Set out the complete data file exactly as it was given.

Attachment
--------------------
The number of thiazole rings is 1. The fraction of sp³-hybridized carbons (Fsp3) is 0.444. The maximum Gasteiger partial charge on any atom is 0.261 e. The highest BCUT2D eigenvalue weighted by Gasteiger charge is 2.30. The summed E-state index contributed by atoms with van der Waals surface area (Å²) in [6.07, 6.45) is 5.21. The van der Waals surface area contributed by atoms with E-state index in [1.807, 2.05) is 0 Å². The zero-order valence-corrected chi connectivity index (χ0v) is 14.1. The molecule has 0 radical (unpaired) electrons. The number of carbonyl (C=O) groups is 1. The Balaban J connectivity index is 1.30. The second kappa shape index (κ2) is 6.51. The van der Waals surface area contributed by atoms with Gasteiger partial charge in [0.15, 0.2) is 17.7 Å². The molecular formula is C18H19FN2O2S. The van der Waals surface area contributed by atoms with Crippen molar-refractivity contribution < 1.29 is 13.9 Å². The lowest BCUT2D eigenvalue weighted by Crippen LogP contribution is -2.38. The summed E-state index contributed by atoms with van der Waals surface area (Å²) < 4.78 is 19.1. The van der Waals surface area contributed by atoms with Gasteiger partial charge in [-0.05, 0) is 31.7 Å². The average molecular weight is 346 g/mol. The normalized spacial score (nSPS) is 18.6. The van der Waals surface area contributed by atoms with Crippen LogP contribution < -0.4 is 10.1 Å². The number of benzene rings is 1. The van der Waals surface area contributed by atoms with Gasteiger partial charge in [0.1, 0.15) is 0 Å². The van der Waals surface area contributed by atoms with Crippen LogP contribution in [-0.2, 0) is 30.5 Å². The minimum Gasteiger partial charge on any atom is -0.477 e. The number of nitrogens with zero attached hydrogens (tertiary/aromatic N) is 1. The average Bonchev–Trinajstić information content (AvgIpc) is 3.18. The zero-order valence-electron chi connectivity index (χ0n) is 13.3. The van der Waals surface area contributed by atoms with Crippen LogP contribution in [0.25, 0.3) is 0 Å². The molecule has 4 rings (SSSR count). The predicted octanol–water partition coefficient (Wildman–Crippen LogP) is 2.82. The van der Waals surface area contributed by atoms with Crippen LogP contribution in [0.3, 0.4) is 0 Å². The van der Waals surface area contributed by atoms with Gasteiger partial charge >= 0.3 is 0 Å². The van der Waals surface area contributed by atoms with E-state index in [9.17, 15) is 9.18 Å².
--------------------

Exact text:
The number of thiazole rings is 1. The fraction of sp³-hybridized carbons (Fsp3) is 0.444. The maximum Gasteiger partial charge on any atom is 0.261 e. The highest BCUT2D eigenvalue weighted by Gasteiger charge is 2.30. The summed E-state index contributed by atoms with van der Waals surface area (Å²) in [6.07, 6.45) is 5.21. The van der Waals surface area contributed by atoms with E-state index in [1.807, 2.05) is 0 Å². The zero-order valence-corrected chi connectivity index (χ0v) is 14.1. The molecule has 0 radical (unpaired) electrons. The number of carbonyl (C=O) groups is 1. The Balaban J connectivity index is 1.30. The second kappa shape index (κ2) is 6.51. The van der Waals surface area contributed by atoms with Gasteiger partial charge in [0.15, 0.2) is 17.7 Å². The molecular formula is C18H19FN2O2S. The van der Waals surface area contributed by atoms with Crippen molar-refractivity contribution < 1.29 is 13.9 Å². The lowest BCUT2D eigenvalue weighted by Crippen LogP contribution is -2.38. The summed E-state index contributed by atoms with van der Waals surface area (Å²) < 4.78 is 19.1. The van der Waals surface area contributed by atoms with Gasteiger partial charge in [-0.05, 0) is 31.7 Å². The average molecular weight is 346 g/mol. The normalized spacial score (nSPS) is 18.6. The van der Waals surface area contributed by atoms with Crippen LogP contribution < -0.4 is 10.1 Å². The number of benzene rings is 1. The van der Waals surface area contributed by atoms with Gasteiger partial charge in [0.1, 0.15) is 0 Å². The van der Waals surface area contributed by atoms with Crippen LogP contribution in [-0.2, 0) is 30.5 Å². The minimum Gasteiger partial charge on any atom is -0.477 e. The number of nitrogens with zero attached hydrogens (tertiary/aromatic N) is 1. The average Bonchev–Trinajstić information content (AvgIpc) is 3.18. The zero-order valence-electron chi connectivity index (χ0n) is 13.3. The van der Waals surface area contributed by atoms with Crippen LogP contribution in [0.25, 0.3) is 0 Å². The molecule has 4 rings (SSSR count). The predicted octanol–water partition coefficient (Wildman–Crippen LogP) is 2.82. The van der Waals surface area contributed by atoms with Crippen LogP contribution in [0.3, 0.4) is 0 Å². The van der Waals surface area contributed by atoms with Gasteiger partial charge >= 0.3 is 0 Å². The van der Waals surface area contributed by atoms with E-state index in [9.17, 15) is 9.18 Å².